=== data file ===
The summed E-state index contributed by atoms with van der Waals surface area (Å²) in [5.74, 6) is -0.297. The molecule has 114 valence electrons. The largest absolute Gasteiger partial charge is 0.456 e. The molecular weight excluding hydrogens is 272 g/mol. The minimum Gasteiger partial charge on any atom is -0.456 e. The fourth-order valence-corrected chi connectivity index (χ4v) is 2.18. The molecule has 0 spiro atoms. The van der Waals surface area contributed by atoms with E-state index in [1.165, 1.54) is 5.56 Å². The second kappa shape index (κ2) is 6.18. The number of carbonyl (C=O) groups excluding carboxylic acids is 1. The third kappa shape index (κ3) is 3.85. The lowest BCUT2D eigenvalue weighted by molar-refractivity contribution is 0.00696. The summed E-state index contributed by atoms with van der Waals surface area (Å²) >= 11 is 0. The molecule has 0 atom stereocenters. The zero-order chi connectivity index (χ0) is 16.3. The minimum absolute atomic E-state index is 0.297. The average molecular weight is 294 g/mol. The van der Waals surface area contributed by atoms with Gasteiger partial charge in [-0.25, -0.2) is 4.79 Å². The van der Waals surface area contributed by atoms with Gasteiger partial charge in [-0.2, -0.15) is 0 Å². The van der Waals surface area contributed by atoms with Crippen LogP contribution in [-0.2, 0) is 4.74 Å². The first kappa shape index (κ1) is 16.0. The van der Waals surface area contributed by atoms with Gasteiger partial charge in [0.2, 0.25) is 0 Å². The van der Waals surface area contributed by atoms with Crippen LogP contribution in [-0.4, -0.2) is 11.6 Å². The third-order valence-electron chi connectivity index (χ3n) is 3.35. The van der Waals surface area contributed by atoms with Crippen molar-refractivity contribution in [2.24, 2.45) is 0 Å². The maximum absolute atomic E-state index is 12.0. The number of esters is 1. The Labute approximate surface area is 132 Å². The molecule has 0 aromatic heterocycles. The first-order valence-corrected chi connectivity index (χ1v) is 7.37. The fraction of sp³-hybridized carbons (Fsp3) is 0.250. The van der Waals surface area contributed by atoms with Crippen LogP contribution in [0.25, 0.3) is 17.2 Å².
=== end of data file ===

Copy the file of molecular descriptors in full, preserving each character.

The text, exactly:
The summed E-state index contributed by atoms with van der Waals surface area (Å²) in [5.74, 6) is -0.297. The molecule has 114 valence electrons. The largest absolute Gasteiger partial charge is 0.456 e. The molecular weight excluding hydrogens is 272 g/mol. The minimum Gasteiger partial charge on any atom is -0.456 e. The fourth-order valence-corrected chi connectivity index (χ4v) is 2.18. The molecule has 0 spiro atoms. The van der Waals surface area contributed by atoms with E-state index in [1.165, 1.54) is 5.56 Å². The second kappa shape index (κ2) is 6.18. The number of carbonyl (C=O) groups excluding carboxylic acids is 1. The third kappa shape index (κ3) is 3.85. The lowest BCUT2D eigenvalue weighted by molar-refractivity contribution is 0.00696. The summed E-state index contributed by atoms with van der Waals surface area (Å²) >= 11 is 0. The molecule has 0 atom stereocenters. The zero-order chi connectivity index (χ0) is 16.3. The minimum absolute atomic E-state index is 0.297. The average molecular weight is 294 g/mol. The van der Waals surface area contributed by atoms with Gasteiger partial charge in [-0.25, -0.2) is 4.79 Å². The van der Waals surface area contributed by atoms with Gasteiger partial charge in [-0.2, -0.15) is 0 Å². The van der Waals surface area contributed by atoms with Crippen LogP contribution in [-0.2, 0) is 4.74 Å². The first kappa shape index (κ1) is 16.0. The van der Waals surface area contributed by atoms with Gasteiger partial charge in [0.2, 0.25) is 0 Å². The van der Waals surface area contributed by atoms with Crippen LogP contribution in [-0.4, -0.2) is 11.6 Å². The third-order valence-electron chi connectivity index (χ3n) is 3.35. The van der Waals surface area contributed by atoms with Crippen molar-refractivity contribution in [2.24, 2.45) is 0 Å². The maximum absolute atomic E-state index is 12.0. The number of esters is 1. The Labute approximate surface area is 132 Å². The molecule has 0 aromatic heterocycles. The first-order valence-corrected chi connectivity index (χ1v) is 7.37. The fraction of sp³-hybridized carbons (Fsp3) is 0.250. The van der Waals surface area contributed by atoms with Crippen LogP contribution in [0.25, 0.3) is 17.2 Å².